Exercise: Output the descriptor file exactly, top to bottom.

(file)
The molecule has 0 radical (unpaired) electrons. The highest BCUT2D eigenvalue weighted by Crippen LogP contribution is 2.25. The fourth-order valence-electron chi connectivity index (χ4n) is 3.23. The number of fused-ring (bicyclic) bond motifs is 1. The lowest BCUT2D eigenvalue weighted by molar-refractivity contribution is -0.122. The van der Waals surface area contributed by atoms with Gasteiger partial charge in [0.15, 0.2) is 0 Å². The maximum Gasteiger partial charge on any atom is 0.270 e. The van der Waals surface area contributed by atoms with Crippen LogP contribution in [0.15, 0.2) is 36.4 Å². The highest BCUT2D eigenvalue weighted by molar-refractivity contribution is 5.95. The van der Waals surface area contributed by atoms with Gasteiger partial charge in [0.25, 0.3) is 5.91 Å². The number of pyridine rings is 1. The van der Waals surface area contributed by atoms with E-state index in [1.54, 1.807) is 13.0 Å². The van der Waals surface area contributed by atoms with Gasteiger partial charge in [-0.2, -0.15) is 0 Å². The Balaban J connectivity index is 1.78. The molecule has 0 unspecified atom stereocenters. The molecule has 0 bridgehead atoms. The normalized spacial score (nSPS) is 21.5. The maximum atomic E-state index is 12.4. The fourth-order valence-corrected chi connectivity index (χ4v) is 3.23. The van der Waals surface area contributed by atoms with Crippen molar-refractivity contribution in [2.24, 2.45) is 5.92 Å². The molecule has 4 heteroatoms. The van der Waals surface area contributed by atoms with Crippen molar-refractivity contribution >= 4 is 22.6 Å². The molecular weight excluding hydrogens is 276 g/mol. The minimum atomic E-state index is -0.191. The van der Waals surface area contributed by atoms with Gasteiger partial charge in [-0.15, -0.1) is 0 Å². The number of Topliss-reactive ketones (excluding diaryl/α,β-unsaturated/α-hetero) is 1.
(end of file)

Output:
The molecule has 0 radical (unpaired) electrons. The highest BCUT2D eigenvalue weighted by Crippen LogP contribution is 2.25. The fourth-order valence-electron chi connectivity index (χ4n) is 3.23. The number of fused-ring (bicyclic) bond motifs is 1. The lowest BCUT2D eigenvalue weighted by molar-refractivity contribution is -0.122. The van der Waals surface area contributed by atoms with Gasteiger partial charge in [0.15, 0.2) is 0 Å². The maximum Gasteiger partial charge on any atom is 0.270 e. The van der Waals surface area contributed by atoms with Crippen LogP contribution in [0.15, 0.2) is 36.4 Å². The highest BCUT2D eigenvalue weighted by molar-refractivity contribution is 5.95. The van der Waals surface area contributed by atoms with Gasteiger partial charge in [0.25, 0.3) is 5.91 Å². The number of pyridine rings is 1. The van der Waals surface area contributed by atoms with E-state index in [1.54, 1.807) is 13.0 Å². The van der Waals surface area contributed by atoms with Gasteiger partial charge in [-0.2, -0.15) is 0 Å². The Balaban J connectivity index is 1.78. The molecule has 0 unspecified atom stereocenters. The molecule has 0 bridgehead atoms. The normalized spacial score (nSPS) is 21.5. The maximum atomic E-state index is 12.4. The fourth-order valence-corrected chi connectivity index (χ4v) is 3.23. The van der Waals surface area contributed by atoms with Crippen molar-refractivity contribution in [2.24, 2.45) is 5.92 Å². The molecule has 4 heteroatoms. The van der Waals surface area contributed by atoms with Crippen molar-refractivity contribution >= 4 is 22.6 Å². The molecular weight excluding hydrogens is 276 g/mol. The minimum atomic E-state index is -0.191. The van der Waals surface area contributed by atoms with Gasteiger partial charge in [-0.15, -0.1) is 0 Å². The number of Topliss-reactive ketones (excluding diaryl/α,β-unsaturated/α-hetero) is 1.